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84-2-710. Seller's incidental damages. Incidental damages to an aggrieved seller include any commercially reasonable charges, expenses or commissions incurred in stopping delivery, in the transportation, care and custody of goods after the buyer's breach, in connection with return or resale of the goods or otherwise resulting from the breach.

History: L. 1965, ch. 564, § 106; January 1, 1966.


1. This section lists the most common types of incidental damages incurred by sellers, but the list is not exclusive. The seller can recover all commercially reasonable expenditures it made. Attorney's fees incurred in bringing the breach of contract action, however, are not recoverable as incidental damages under this section.

2. The sections on seller's remedies, unlike those on buyer's remedies, do not by their terms permit the seller to recover consequential damages. See, e.g., 84-2-706, 84-2-708, & 84-2-709. Nor does this section contain a definition of consequential damages for the seller. Compare 84-2-715 (buyer's incidental and consequential damages). It is unusual for sellers to suffer consequential damages, but such cases do occur. Courts generally have refused to allow sellers in those cases to recover consequential damages, based on the lack of statutory authority. See, e.g., Nobs Chem. U.S.A., Inc. v. Koppers Co., 616 F.2d 212 (5th Cir. 1980); see also 84-1-106 ("neither consequential or special nor penal damages may be had except as specifically provided in this act or by other rule or law"). But see James J. White & Robert S. Summers, 1 Uniform Commercial Code § 7-16(b), at 414 (4th ed. Practitioner Treatise Series 1995) (arguing that seller should be able to recover consequential damages under common law and section 84-1-103).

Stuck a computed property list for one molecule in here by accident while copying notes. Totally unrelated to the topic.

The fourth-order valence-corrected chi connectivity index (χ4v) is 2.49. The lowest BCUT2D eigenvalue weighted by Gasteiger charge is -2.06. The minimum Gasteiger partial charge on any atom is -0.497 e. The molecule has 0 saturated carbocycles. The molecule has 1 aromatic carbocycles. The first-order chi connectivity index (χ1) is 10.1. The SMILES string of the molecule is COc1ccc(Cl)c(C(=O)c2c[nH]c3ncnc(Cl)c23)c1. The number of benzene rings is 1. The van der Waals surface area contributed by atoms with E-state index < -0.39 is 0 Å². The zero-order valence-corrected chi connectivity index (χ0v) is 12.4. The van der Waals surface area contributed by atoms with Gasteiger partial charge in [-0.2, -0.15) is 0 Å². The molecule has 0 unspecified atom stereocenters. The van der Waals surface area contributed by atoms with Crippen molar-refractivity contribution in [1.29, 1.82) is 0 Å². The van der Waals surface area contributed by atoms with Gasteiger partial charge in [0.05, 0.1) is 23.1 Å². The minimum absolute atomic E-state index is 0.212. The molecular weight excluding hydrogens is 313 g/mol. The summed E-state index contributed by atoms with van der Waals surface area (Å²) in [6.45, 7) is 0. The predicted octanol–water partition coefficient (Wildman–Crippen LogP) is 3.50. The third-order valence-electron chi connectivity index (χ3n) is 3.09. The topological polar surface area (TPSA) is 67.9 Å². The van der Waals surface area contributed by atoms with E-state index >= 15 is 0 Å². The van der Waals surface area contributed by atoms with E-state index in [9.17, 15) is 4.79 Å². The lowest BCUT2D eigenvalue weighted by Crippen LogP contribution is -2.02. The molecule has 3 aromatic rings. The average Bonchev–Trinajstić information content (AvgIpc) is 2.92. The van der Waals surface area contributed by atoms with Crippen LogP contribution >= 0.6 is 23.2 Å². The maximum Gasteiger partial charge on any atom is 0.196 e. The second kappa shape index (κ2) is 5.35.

1. Whether measure of damages where buyer failed to make payment is contract price less market value of goods examined. Smyers v. Quartz Works Corp., 880 F. Supp. 1425, 1434 (1995).

2. Provision for Kansas law to govern does not allow recovery of attorney fees absent contractual provision for such. Boyd Rosene & Associates v. Kansas Mun. Gas Agency, 174 F.3d 1115, 1127 (1999).

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